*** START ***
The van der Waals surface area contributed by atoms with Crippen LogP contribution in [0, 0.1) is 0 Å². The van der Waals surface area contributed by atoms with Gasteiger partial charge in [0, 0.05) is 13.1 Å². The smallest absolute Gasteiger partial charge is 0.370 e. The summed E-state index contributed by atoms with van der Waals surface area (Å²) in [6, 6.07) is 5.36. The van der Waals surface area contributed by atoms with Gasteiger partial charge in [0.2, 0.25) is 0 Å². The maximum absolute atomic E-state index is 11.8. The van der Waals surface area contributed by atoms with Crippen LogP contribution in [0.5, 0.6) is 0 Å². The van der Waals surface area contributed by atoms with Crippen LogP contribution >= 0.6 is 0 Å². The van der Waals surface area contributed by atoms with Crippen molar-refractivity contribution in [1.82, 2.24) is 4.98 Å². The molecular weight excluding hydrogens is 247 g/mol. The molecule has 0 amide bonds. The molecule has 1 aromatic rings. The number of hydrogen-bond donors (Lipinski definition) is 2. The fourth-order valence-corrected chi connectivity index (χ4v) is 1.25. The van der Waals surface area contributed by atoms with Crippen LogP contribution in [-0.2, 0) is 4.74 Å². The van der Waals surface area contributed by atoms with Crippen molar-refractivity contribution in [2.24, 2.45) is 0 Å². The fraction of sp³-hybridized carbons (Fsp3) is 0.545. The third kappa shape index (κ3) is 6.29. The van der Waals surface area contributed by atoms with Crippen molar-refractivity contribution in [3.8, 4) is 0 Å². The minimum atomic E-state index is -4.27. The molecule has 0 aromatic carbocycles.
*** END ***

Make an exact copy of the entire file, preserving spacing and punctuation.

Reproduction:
The van der Waals surface area contributed by atoms with Crippen LogP contribution in [0, 0.1) is 0 Å². The van der Waals surface area contributed by atoms with Gasteiger partial charge in [0, 0.05) is 13.1 Å². The smallest absolute Gasteiger partial charge is 0.370 e. The summed E-state index contributed by atoms with van der Waals surface area (Å²) in [6, 6.07) is 5.36. The van der Waals surface area contributed by atoms with Gasteiger partial charge in [0.2, 0.25) is 0 Å². The maximum absolute atomic E-state index is 11.8. The van der Waals surface area contributed by atoms with Crippen LogP contribution in [0.5, 0.6) is 0 Å². The van der Waals surface area contributed by atoms with Crippen LogP contribution >= 0.6 is 0 Å². The van der Waals surface area contributed by atoms with Crippen molar-refractivity contribution in [1.82, 2.24) is 4.98 Å². The molecular weight excluding hydrogens is 247 g/mol. The molecule has 0 amide bonds. The molecule has 1 aromatic rings. The number of hydrogen-bond donors (Lipinski definition) is 2. The fourth-order valence-corrected chi connectivity index (χ4v) is 1.25. The van der Waals surface area contributed by atoms with Crippen LogP contribution in [-0.2, 0) is 4.74 Å². The van der Waals surface area contributed by atoms with Crippen molar-refractivity contribution in [2.24, 2.45) is 0 Å². The fraction of sp³-hybridized carbons (Fsp3) is 0.545. The third kappa shape index (κ3) is 6.29. The van der Waals surface area contributed by atoms with Crippen molar-refractivity contribution in [3.8, 4) is 0 Å². The minimum atomic E-state index is -4.27. The molecule has 0 aromatic carbocycles.